Anaerobic workouts for this player should progressively work up to these conditions, they should not start there.

Injury Prevention for Basketball

The #1 goal here is to limit overuse injuries in the lower body. Jumper’s knee, Achilles tendonitis, and even stress fractures are relatively common for those who play a lot of basketball.

In training, very careful consideration must be given to how much extra stress is put on the lower body. Plyometrics, although beneficial for improving jumping power, can easily be overdone and cause more problems than they solve.

Ankle sprains are another common injury in basketball. Incorporating balance and coordination training will help to keep you out of positions that cause sprains while also strengthening the muscles, tendons, and ligaments surrounding this relatively unstable joint. This is your best defense against severe damage.

Strains to the ligaments in the knee (ACL, MCL mostly) often occur in non-contact situations, and usually come from poor change of direction technique. An improvement in these fundamental skills can lower your chance of knee injuries.

To a lesser extent, shoulder injuries can come up from overuse in shooting. Carefully balancing the amount of shooting with your workout plan can prevent any problems here.

We’ve also noticed that basketball players as a group exhibit relatively low levels of flexibility in both their legs and their shoulders, perhaps contributing to a lot of the pain they experience when playing a lot. A heavy dose of mobility exercises are recommended for lowering basketball injury potential.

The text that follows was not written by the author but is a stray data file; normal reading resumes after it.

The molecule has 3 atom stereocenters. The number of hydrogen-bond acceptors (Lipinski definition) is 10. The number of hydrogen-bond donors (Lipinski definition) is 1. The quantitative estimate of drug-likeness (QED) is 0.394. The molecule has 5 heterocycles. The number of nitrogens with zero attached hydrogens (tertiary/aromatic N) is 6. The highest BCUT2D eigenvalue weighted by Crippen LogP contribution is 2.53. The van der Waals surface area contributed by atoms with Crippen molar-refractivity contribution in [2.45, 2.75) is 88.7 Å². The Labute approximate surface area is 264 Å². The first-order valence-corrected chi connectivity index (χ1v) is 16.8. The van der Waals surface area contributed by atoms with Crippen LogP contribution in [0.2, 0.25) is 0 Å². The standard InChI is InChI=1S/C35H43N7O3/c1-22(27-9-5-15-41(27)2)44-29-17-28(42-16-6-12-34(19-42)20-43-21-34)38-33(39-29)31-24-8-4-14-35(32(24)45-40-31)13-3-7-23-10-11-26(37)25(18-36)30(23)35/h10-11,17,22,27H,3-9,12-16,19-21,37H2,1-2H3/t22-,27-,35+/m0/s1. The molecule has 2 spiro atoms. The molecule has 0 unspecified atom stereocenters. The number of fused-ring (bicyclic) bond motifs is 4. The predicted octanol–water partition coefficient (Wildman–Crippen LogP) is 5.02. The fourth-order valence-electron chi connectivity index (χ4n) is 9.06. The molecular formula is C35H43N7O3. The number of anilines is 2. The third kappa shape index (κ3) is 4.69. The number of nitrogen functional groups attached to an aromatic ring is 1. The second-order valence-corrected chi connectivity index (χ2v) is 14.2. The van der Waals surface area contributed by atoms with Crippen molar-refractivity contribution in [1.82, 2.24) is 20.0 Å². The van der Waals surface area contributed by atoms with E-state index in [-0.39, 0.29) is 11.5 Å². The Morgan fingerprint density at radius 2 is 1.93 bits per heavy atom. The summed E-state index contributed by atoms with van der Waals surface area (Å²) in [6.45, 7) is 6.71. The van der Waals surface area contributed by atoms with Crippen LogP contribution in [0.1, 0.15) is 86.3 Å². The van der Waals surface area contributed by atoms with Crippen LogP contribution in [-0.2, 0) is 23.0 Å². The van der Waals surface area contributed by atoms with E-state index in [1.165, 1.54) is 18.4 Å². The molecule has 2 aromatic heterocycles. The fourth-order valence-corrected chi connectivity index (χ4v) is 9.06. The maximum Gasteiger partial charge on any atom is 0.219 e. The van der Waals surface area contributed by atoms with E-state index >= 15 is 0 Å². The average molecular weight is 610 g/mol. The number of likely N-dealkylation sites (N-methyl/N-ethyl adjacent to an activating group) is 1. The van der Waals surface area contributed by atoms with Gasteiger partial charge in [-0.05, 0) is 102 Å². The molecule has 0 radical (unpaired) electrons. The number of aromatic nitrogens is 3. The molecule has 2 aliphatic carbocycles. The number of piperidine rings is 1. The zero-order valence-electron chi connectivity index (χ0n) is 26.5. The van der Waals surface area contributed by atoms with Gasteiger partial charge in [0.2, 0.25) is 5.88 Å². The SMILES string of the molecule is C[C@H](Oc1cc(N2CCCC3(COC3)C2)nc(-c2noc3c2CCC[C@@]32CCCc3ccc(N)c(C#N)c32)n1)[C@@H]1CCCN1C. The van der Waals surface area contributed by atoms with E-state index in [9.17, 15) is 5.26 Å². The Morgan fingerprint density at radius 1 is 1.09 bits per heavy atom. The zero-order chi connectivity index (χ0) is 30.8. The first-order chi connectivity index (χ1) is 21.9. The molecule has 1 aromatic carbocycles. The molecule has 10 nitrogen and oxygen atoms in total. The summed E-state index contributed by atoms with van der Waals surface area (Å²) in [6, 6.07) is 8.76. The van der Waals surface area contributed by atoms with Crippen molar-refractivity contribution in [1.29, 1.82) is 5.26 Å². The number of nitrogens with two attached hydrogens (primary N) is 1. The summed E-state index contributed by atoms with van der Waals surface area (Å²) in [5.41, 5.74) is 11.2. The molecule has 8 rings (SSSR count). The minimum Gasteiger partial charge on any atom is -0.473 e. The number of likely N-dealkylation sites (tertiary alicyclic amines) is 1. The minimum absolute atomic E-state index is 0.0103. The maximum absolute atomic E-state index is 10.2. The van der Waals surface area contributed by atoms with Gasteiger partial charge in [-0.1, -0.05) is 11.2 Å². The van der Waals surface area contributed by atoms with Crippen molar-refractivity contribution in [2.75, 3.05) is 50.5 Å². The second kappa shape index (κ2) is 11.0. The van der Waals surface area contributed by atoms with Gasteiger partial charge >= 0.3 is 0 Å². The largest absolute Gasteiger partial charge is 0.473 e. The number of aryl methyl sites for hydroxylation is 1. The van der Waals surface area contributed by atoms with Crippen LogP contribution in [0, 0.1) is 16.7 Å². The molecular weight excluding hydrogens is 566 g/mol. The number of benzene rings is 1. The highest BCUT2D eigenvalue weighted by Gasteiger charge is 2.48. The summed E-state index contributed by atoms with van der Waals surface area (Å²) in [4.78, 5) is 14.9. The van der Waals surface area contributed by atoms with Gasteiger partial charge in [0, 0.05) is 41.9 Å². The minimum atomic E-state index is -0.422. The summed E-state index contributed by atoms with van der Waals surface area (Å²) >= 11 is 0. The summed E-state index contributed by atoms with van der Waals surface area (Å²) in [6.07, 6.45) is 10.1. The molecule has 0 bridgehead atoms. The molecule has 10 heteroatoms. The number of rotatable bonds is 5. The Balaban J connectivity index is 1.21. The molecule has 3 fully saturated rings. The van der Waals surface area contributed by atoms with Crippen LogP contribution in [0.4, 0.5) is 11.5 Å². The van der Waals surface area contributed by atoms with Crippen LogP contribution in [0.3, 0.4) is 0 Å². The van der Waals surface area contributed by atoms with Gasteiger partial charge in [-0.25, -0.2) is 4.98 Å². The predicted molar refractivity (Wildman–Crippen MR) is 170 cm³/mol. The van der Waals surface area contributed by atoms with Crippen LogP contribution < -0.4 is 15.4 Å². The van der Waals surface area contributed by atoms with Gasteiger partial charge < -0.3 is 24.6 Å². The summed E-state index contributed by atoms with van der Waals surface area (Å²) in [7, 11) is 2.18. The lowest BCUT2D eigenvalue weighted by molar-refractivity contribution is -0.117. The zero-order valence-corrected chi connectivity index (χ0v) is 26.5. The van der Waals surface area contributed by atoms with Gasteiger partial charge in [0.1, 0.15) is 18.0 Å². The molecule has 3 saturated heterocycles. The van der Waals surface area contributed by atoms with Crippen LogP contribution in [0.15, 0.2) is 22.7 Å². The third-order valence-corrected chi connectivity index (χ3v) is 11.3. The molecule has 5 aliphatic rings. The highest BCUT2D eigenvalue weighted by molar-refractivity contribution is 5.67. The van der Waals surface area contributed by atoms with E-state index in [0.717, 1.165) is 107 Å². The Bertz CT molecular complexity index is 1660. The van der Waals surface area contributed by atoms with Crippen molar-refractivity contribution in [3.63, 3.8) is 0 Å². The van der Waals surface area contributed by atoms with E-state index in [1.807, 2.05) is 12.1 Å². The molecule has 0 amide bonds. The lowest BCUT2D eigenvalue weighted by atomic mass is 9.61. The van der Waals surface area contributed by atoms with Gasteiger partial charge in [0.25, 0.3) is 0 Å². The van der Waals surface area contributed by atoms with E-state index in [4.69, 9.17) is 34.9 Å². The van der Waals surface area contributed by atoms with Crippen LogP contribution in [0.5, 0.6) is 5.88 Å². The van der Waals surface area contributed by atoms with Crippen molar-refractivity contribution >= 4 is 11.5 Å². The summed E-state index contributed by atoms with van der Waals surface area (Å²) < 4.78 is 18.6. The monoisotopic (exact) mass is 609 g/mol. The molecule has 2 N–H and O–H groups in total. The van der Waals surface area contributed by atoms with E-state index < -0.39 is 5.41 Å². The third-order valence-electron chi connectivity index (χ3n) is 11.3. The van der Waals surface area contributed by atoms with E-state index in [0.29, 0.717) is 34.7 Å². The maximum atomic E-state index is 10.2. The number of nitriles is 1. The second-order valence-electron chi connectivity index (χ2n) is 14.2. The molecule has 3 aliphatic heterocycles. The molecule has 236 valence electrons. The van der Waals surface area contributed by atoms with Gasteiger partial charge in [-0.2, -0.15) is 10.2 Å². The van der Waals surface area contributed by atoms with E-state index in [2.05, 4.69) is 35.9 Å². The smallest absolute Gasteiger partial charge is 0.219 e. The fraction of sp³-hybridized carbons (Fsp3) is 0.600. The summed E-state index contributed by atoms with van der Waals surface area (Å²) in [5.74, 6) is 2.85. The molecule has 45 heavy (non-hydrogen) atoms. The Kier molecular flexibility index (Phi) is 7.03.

Youth Basketball Training Considerations

This is not a sport that fits well for kids who do not like to expend lots of energy. Younger players need be constantly active in a variety of movement-based games. Just getting out and playing unstructured games with some friends, or participating in other sports outside of basketball season will prepare you for the incredible pace seen at higher levels of the sport.

Great coordination, body control, and vision can and should be trained early in life, but in a fun and engaging way. Hand-eye coordination and balance are also very trainable with young players. Running and cutting footwork will improve naturally by staying active, but they can be further enhanced with some coaching guidance to make you even quicker as you mature.

In addition, simple changes like working both the left and right hands while dribbling, shooting, and passing are also great ways to build a coordination foundation in youth basketball players.

Maintaining excellent flexibility, for reasons of avoiding future injury potential, is also highly recommended for young basketball players.

Basketball Training at Power Source

Central Massachusetts and Southern New Hampshire basketball players can train with us in any of our elite programs. We’ll tailor your training specifically to target your greatest areas of strength and power needs, as well as help protect you from any potential injury risks, in our Group Personal Training Program.

Our Speed & Agility Classes are designed to enhance the sprint and agility technique through expert coaching, video analysis, sprint treadmills, and a handful of other tools.

At certain times of year we also run week-long Speed Clinics, and are open to working with teams and organizations to set up a private clinic just for your players. Feel free to contact us at any time to inquire about training for an individual athlete, or private clinic/team training options.